rejecting defendant's argument that the Government should have indicted under the offense rather than defraud clause, noting that, "[i]f the prosecutor must charge a conspiracy to commit the specific crime, there can never be a charge of conspiracy to defraud the United States."Summary of this case from U.S. v. Gambone
Argued November 5, 1990.
Decided November 28, 1990.
Stephen J. Liccione, Joseph R. Wall, Asst. U.S. Attys., Milwaukee, Wis., for plaintiff-appellee.
William E. Callahan, Jr., Davis Kuelthau, Milwaukee, Wis., for defendant-appellant.
Appeal from the United States District Court for the Eastern District of Wisconsin.
Before CUMMINGS, EASTERBROOK and KANNE, Circuit Judges.
For more than a decade Milwaukee has participated in the community development block grant program administered by the Department of Housing and Urban Development. The City selects urban projects that meet federal criteria and pays a contractor to do the work; the federal government reimburses the City on certification that the work has been done according to the federal standards. A pot of money attracts many people, not all of them interested in fulfilling the statutory objectives. David Reynolds was one such person.
Reynolds formed the Phoenix Redevelopment Project, Inc., ostensibly to renovate housing in the 10th Aldermanic District of Milwaukee. That the extent of a federal redevelopment project should be limited by political boundaries in Milwaukee — boundaries having nothing to do with housing that could benefit from rehabilitation — seems to have drawn little attention at Milwaukee's Community Development Agency or at HUD. The link between Phoenix and the 10th District reflects the link between Reynolds and Michael McGee, the Alderman of the 10th District. Reynolds was one of McGee's confidants, able to induce action on applications for liquor licenses in his district (in exchange for baksheesh). Phoenix may have been another vehicle to send money in McGee's direction.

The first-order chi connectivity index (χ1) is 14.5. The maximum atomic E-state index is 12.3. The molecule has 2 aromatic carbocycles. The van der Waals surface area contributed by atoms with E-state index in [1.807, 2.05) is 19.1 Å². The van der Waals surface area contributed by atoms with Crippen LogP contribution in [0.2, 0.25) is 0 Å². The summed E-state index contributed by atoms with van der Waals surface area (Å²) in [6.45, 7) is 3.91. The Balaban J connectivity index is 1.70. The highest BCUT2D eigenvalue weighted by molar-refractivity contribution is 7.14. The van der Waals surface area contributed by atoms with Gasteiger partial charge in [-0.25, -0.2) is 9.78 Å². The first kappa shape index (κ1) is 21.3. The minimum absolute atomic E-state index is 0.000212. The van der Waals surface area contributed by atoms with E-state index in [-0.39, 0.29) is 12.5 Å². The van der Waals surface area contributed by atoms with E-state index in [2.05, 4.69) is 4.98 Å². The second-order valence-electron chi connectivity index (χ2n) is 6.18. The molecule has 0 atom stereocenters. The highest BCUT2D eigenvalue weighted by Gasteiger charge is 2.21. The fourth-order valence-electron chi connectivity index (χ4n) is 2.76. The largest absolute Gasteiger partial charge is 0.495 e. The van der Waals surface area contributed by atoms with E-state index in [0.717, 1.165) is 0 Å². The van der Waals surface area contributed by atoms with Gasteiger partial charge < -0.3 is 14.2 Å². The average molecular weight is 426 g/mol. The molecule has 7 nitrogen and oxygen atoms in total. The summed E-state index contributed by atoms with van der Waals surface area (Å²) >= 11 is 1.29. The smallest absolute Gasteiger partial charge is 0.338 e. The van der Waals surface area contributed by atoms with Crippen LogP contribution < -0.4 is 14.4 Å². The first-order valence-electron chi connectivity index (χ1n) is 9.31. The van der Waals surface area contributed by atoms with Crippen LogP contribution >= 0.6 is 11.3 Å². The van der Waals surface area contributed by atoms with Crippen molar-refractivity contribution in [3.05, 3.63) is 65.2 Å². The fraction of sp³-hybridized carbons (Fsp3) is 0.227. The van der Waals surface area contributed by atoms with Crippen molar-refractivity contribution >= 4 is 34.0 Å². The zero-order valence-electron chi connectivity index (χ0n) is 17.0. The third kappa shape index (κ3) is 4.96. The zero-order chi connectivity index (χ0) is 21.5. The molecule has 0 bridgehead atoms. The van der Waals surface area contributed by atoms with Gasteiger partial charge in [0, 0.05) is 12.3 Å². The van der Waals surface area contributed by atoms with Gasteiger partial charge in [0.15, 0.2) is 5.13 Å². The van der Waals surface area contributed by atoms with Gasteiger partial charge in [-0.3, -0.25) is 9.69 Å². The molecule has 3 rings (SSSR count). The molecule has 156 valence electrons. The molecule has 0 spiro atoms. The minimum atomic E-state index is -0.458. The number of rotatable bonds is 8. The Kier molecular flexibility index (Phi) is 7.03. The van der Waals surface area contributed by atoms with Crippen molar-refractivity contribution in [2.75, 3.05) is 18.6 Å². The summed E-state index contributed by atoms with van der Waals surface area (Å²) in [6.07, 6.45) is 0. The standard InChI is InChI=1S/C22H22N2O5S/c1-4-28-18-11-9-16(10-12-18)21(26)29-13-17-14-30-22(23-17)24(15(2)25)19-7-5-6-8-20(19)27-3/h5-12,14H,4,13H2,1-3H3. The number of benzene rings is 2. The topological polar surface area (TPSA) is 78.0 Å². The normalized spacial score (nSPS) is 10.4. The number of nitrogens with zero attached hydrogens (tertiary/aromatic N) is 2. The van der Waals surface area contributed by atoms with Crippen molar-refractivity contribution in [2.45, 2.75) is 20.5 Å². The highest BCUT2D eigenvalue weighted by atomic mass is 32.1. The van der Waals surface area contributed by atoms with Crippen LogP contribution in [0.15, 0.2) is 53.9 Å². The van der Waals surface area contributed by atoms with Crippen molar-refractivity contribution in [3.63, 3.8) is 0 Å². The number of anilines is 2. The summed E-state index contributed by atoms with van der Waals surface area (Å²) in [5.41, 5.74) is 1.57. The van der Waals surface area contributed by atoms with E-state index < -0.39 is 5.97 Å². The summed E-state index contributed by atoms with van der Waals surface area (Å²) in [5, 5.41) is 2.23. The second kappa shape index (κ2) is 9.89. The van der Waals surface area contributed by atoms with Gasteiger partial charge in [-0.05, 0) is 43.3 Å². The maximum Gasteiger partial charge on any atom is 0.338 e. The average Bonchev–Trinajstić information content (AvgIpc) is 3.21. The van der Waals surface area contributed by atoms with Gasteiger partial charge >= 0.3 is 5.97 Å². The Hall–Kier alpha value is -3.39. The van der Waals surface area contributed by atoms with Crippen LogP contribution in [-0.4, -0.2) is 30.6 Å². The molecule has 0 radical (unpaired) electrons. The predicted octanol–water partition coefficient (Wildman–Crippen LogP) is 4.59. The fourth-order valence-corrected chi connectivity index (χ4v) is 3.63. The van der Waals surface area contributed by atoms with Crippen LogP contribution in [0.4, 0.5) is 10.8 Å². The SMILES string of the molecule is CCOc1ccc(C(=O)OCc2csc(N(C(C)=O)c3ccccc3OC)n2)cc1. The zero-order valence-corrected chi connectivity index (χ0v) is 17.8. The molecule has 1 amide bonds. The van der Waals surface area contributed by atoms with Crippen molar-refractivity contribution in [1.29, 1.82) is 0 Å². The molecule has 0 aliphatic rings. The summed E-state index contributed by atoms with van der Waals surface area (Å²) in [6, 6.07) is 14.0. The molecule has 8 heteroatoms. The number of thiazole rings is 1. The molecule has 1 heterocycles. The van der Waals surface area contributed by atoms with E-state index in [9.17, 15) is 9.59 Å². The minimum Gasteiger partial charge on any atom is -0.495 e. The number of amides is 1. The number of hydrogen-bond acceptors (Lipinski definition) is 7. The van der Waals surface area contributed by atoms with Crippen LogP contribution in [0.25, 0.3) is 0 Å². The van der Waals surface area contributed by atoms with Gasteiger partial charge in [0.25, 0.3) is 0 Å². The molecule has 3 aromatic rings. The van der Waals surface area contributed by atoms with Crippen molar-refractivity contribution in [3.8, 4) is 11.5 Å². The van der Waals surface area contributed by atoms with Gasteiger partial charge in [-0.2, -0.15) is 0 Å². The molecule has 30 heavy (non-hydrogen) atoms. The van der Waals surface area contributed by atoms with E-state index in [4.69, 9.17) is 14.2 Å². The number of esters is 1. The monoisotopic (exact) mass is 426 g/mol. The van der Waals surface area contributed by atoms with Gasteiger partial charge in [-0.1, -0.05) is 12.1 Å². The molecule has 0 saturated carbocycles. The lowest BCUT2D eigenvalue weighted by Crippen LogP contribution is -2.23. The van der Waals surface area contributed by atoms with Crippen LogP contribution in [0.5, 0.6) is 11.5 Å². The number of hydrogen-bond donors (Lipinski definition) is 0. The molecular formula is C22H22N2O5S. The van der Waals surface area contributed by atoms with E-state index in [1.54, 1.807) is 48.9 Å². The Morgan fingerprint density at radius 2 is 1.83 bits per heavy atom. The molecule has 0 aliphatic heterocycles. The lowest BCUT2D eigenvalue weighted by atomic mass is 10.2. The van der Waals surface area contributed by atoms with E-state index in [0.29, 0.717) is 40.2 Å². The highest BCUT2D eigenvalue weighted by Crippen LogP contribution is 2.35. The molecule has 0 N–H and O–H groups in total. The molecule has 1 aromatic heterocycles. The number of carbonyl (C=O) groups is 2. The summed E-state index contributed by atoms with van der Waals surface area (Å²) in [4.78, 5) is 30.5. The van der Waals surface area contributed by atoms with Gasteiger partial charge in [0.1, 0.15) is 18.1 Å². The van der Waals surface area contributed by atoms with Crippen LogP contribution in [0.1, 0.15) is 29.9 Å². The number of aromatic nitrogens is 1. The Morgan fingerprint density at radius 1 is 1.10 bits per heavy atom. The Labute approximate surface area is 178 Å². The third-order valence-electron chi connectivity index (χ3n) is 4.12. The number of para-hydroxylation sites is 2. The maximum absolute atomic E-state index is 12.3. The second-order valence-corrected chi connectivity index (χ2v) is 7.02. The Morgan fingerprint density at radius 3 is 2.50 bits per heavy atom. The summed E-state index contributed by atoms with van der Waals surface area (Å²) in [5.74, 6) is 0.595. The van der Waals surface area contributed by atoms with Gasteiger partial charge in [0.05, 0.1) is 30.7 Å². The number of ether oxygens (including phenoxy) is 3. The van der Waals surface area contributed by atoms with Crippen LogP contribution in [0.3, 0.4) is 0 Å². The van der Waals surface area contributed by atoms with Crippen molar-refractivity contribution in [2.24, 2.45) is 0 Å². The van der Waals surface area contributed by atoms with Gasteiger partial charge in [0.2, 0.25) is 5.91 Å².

Reynolds arranged for two of Phoenix's suppliers to submit false invoices for supplies. Reynolds also forged some invoices on letterheads he obtained from these two suppliers. He submitted both the fraudulent and the forged invoices to the City for payment. Reynolds and his suppliers arranged to split the proceeds 50-50, but Reynolds reneged, paying them only 1/3 of the takings on the explanation that he needed a larger share to take care of someone from the City. The skimming led to four kinds of charges, in addition to the drearily inevitable yet pointless conspiracy charge: making false claims against the government, in violation of 18 U.S.C. § 287; embezzling federal funds, in violation of 18 U.S.C. § 641; theft from a governmental program, in violation of 18 U.S.C. § 666; and filing false income tax returns, in violation of 26 U.S.C. § 7206(1) (Reynolds, not content to rob a fund designed to assist the neediest in society, neglected to pay taxes on the booty). He was charged with and acquitted of three counts of extortion. The 42 counts on which he was convicted produced a term of four years' imprisonment, plus restitution of $52,219 and special assessments of $2,100.
The tax counts are the most problematic. Reynolds filed IRS form 1040EZ for each of tax years 1986 and 1987. Line 1 of this form says: "Total wages, salaries, and tips. This should be shown in Box 10 of your W-2 form(s). (Attach your W-2 form(s).)" Reynolds inserted in the space provided the amount shown on his W-2 forms, which he dutifully attached. The only other line on form 1040EZ calling for income is line 2, which reads: "Interest income of $400 or less. If the total is more than $400, you cannot use Form 1040EZ." Reynolds performed the additions and subtractions called for on the other lines, filling in the total on line 7, which reads: "Subtract line 6 from line 5. If line 6 is larger than line 5, enter 0 on line 7. This is your taxable income."